One of the biggest reasons every state does not have a sepsis protocol is because no one has asked! Ask! Take action, contact your governor, contact your state health secretary. Fill out a form which can be found on the www.RoryStauntonFoundation.org website under the Take Action tab, in which you can also find contact numbers for every state. Every day that goes by that legislation is not in place in your state, more needless deaths are occurring from sepsis. You don’t need to start from scratch to implement a sepsis protocol for your state. NY provided a model for IL, and IL and or NY can be the model for the next state,” said Elizabeth Galbo.
Orlaith and Ciaran Staunton, the parents of Rory Staunton and founders of The Rory Staunton Foundation, added, “The Third National Forum on Sepsis will take place in New York City on September 12, 2016. We called the nation to action in implementing sepsis protocols in every state and are very proud that the national initiative that started with New York State is now gaining significant momentum. The Galbo family and Governor Bruce Rauner are fulfilling our mission. Let’s not stop in Illinois! Rory Staunton and Gabby Galbo died unnecessarily. Rory and Gabby deserved to come home from the hospital as does every sepsis patient seeking treatment in any medical institution.”
Rory Staunton Foundation
917 523 8467
Liz and Tony Galbo
217 778 0502
See the original Press Release here
Read our original piece about Illinois Senate Passing Manatory Statewide Sepsis Regulations below:
Exciting news out of Illinois last week! The State Senate has passed Bill 2403 mandating that all Illinois hospitals must adopt and implement sepsis protocols. The House will now vote to confirm the protocols.
The bill is based on Rory’s Regulations in New York and is the result of the tireless work of the Galbo family. Five year-old Gabrielle Galbo died from Sepsis on May 11, 2012. The protocols in Illinois will be known as Gabby’s Law, in her honor.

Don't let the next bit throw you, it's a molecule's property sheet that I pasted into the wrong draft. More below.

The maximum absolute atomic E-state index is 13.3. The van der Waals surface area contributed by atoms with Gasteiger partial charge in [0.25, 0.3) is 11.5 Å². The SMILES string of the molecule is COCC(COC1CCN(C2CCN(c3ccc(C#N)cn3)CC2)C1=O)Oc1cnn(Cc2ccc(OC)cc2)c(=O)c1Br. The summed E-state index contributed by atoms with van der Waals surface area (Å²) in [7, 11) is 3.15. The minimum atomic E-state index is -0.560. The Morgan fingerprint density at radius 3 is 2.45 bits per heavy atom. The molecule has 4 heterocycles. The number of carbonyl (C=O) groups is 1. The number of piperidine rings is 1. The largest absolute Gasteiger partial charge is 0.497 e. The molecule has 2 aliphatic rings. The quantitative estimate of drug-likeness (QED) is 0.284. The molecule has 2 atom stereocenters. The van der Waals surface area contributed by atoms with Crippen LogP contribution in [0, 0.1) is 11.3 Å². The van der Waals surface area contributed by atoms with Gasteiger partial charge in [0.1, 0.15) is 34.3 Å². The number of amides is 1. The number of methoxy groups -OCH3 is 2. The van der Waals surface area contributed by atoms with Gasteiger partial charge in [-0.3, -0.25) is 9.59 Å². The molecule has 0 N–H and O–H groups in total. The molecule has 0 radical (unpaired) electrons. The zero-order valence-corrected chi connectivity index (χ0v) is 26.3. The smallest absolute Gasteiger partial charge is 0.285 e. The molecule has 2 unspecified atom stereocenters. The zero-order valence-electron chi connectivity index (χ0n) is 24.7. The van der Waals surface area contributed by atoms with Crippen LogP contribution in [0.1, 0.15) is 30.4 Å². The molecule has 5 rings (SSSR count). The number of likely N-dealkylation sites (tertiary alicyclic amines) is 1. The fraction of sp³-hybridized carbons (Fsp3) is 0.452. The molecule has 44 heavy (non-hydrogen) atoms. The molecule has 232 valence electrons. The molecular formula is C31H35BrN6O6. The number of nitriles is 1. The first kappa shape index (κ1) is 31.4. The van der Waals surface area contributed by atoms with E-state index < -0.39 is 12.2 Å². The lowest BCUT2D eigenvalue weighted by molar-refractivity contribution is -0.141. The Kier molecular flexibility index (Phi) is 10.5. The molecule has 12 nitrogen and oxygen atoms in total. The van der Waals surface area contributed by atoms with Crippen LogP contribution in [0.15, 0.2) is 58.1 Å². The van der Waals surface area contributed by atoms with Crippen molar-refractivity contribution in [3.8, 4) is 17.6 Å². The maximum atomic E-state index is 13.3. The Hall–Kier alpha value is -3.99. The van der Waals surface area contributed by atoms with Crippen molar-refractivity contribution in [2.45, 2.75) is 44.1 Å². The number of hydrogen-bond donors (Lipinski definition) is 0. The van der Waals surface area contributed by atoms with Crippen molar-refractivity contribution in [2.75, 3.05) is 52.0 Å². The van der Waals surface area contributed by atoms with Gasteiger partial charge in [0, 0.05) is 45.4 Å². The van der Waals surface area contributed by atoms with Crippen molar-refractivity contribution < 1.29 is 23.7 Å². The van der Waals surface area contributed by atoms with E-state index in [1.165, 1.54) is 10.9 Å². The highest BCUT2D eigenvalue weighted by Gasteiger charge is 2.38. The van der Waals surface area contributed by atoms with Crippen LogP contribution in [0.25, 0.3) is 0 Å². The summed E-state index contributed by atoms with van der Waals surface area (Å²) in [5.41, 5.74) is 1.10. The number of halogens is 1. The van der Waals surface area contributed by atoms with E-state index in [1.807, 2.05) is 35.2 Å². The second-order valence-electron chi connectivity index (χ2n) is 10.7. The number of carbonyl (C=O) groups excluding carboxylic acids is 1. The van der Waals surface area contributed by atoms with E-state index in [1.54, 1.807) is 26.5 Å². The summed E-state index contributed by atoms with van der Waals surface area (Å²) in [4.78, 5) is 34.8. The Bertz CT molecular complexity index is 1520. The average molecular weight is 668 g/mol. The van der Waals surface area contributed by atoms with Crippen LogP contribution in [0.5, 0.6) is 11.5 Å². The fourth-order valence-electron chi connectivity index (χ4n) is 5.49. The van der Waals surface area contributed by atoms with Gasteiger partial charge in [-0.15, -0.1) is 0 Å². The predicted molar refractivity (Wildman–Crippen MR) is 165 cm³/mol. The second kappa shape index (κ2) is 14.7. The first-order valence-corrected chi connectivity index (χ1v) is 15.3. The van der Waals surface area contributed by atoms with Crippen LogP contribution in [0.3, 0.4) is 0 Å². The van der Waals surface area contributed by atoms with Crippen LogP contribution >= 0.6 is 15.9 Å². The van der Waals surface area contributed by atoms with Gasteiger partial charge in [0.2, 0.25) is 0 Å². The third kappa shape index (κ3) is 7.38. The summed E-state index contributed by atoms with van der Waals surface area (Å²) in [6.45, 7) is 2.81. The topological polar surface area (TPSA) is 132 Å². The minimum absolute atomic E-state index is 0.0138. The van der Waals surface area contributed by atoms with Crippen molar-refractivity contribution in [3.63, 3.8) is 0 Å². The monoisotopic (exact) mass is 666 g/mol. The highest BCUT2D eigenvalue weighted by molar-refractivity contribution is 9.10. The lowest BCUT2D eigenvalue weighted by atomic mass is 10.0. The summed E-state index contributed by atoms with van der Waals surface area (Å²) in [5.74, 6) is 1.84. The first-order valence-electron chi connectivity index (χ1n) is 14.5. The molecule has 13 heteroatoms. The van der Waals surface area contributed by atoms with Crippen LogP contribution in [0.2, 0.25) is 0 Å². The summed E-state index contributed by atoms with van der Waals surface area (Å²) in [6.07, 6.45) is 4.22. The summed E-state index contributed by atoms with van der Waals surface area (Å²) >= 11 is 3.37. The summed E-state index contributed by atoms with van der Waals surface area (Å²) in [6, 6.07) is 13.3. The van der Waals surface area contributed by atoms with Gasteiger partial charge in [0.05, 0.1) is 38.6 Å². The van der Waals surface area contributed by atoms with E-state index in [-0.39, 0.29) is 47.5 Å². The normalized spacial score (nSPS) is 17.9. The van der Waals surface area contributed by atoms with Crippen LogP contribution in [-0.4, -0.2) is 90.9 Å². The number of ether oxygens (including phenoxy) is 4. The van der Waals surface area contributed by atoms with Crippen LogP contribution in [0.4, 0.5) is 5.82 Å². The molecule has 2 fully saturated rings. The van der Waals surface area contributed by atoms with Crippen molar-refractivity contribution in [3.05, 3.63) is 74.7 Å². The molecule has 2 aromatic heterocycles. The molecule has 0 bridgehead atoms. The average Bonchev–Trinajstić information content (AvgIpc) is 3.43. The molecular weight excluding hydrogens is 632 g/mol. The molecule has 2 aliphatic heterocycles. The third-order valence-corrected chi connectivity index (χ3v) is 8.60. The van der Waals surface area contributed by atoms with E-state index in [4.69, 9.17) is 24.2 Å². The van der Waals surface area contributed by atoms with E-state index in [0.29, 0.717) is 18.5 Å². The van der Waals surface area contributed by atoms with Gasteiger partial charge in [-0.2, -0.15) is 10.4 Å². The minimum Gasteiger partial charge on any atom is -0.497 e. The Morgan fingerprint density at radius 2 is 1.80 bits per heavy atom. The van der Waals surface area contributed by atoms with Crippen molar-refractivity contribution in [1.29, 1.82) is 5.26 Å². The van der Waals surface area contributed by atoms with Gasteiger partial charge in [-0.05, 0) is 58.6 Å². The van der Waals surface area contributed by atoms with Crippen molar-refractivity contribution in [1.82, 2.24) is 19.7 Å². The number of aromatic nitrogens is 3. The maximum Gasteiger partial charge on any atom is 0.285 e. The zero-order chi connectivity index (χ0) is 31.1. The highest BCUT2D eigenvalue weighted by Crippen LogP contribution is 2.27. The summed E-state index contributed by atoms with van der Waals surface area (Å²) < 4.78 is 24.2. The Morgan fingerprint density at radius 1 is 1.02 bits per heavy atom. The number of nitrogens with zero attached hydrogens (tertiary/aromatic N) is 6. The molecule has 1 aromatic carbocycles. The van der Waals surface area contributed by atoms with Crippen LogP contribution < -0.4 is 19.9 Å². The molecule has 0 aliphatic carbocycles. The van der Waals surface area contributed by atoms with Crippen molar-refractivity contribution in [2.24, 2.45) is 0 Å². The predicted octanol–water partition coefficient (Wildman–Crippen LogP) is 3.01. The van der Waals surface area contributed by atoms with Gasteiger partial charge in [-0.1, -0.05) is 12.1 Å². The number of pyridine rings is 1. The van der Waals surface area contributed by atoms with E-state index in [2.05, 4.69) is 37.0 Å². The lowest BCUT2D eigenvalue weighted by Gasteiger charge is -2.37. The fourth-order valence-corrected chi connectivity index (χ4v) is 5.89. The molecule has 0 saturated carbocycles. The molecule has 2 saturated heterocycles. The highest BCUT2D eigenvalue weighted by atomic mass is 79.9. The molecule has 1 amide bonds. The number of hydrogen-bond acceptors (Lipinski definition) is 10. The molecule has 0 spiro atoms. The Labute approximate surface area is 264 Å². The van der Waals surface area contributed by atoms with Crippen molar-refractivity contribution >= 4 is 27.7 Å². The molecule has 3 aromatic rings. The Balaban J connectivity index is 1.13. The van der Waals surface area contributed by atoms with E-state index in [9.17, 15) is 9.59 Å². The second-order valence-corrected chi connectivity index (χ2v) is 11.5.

We congratulate the Galbos on their incredible work and welcome them to the National Family Council on Sepsis.
In an emotional conversation with them last night the Galbos committed to working with the Foundation in our efforts to have sepsis protocols in every state in America. Little Gabby should not have died and her parents have been unrelenting in their fight for justice in her name.
The Rory Staunton Foundation for Sepsis awareness announces the release of a critical video
Sepsis: A Hidden Crisis Exposed
NEW YORK, N.Y.-February 25, 2015 – The Rory Staunton Foundation (www.rorystauntonfoundationforsepsis.org) today announced the launch of a critical sepsis awareness video entitled Sepsis: A Hidden Crisis Exposed. The video is available to watch and download at their website here.
Sepsis: A Hidden Crisis Exposed
A vitally important video about one of the most deadly infections in the world which is almost unknown in the United States. Sepsis kills over 258,000 Americans every year. Two families tell their tragic stories about their fight to have government agencies take responsibility and inform the American people about a disease that is largely curable, if detected on time.
The Staunton family, parents of Rory Staunton who died aged 12 years in April, 2012 and Carl Flatley, father of Erin Flatley, who died aged 23 in 2002 speak to the preventable deaths of their children and together with senior health officials make a passionate call to action for government agencies to address this deadly situation, immediately.
“Like countless other parents, we had never heard of Sepsis before Rory died. We established the Rory Staunton Foundation for Sepsis awareness to educate others about Sepsis, so that what happened to us would not happen to them,” said Rory’s Mom, Orlaith Staunton.
About The Rory Staunton Foundation
The Rory Staunton Foundation seeks to ensure that no other young person or adult dies of sepsis because of lack of recognition of the deadly symptoms by the medical community and responsible authorities and to serve as a major information source for the medical condition’s symptoms and outreach efforts. For more information, please visit www.rorystaunton.com.
The Rory Staunton Foundation
Deirdre Hickey, 212.244.6294
Autonomy vs. Accountability
By Nirav R. Shah, MD, MPH
Below is the transcript of the speech given by Dr. Nirav Shah at the First National Forum on Sepsis: Defeating the Killer, held in Washington DC, September 17, 2014.